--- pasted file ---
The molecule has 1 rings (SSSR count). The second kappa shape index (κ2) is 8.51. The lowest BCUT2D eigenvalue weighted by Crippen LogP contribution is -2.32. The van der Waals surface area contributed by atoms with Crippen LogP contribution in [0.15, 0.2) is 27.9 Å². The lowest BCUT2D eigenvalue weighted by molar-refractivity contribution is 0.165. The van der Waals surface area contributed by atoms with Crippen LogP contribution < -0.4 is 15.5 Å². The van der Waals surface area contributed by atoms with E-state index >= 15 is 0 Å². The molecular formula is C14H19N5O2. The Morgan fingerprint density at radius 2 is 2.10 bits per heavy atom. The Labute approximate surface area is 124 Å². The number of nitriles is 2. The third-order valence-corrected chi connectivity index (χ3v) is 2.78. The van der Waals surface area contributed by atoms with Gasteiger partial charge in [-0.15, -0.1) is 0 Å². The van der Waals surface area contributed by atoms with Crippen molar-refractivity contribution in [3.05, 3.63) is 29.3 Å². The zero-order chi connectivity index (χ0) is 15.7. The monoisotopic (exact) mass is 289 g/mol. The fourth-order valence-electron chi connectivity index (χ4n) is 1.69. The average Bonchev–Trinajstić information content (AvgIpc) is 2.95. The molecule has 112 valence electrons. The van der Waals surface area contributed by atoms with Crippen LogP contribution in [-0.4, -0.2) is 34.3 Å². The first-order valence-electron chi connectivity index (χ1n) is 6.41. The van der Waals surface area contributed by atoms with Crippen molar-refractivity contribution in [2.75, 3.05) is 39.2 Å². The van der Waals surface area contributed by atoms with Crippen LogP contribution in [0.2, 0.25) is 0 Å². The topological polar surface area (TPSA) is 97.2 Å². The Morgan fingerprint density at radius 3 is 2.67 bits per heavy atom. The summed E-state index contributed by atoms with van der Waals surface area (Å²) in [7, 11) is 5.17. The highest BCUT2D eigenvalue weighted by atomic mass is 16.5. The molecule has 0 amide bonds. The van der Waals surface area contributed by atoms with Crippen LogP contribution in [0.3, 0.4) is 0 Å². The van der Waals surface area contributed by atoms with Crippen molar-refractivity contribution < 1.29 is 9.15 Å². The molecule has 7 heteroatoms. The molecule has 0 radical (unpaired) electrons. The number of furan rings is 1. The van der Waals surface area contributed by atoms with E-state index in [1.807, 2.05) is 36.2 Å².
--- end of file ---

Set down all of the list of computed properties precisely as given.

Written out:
The molecule has 1 rings (SSSR count). The second kappa shape index (κ2) is 8.51. The lowest BCUT2D eigenvalue weighted by Crippen LogP contribution is -2.32. The van der Waals surface area contributed by atoms with Crippen LogP contribution in [0.15, 0.2) is 27.9 Å². The lowest BCUT2D eigenvalue weighted by molar-refractivity contribution is 0.165. The van der Waals surface area contributed by atoms with Crippen LogP contribution < -0.4 is 15.5 Å². The van der Waals surface area contributed by atoms with E-state index >= 15 is 0 Å². The molecular formula is C14H19N5O2. The Morgan fingerprint density at radius 2 is 2.10 bits per heavy atom. The Labute approximate surface area is 124 Å². The number of nitriles is 2. The third-order valence-corrected chi connectivity index (χ3v) is 2.78. The van der Waals surface area contributed by atoms with Gasteiger partial charge in [-0.15, -0.1) is 0 Å². The van der Waals surface area contributed by atoms with Crippen molar-refractivity contribution in [3.05, 3.63) is 29.3 Å². The zero-order chi connectivity index (χ0) is 15.7. The monoisotopic (exact) mass is 289 g/mol. The fourth-order valence-electron chi connectivity index (χ4n) is 1.69. The average Bonchev–Trinajstić information content (AvgIpc) is 2.95. The molecule has 112 valence electrons. The van der Waals surface area contributed by atoms with Crippen LogP contribution in [-0.4, -0.2) is 34.3 Å². The first-order valence-electron chi connectivity index (χ1n) is 6.41. The van der Waals surface area contributed by atoms with Crippen molar-refractivity contribution in [2.75, 3.05) is 39.2 Å². The van der Waals surface area contributed by atoms with Crippen LogP contribution in [0.2, 0.25) is 0 Å². The topological polar surface area (TPSA) is 97.2 Å². The Morgan fingerprint density at radius 3 is 2.67 bits per heavy atom. The summed E-state index contributed by atoms with van der Waals surface area (Å²) in [7, 11) is 5.17. The highest BCUT2D eigenvalue weighted by atomic mass is 16.5. The molecule has 0 amide bonds. The van der Waals surface area contributed by atoms with Crippen LogP contribution in [0.3, 0.4) is 0 Å². The van der Waals surface area contributed by atoms with Crippen molar-refractivity contribution < 1.29 is 9.15 Å². The molecule has 7 heteroatoms. The molecule has 0 radical (unpaired) electrons. The number of furan rings is 1. The van der Waals surface area contributed by atoms with E-state index in [1.807, 2.05) is 36.2 Å².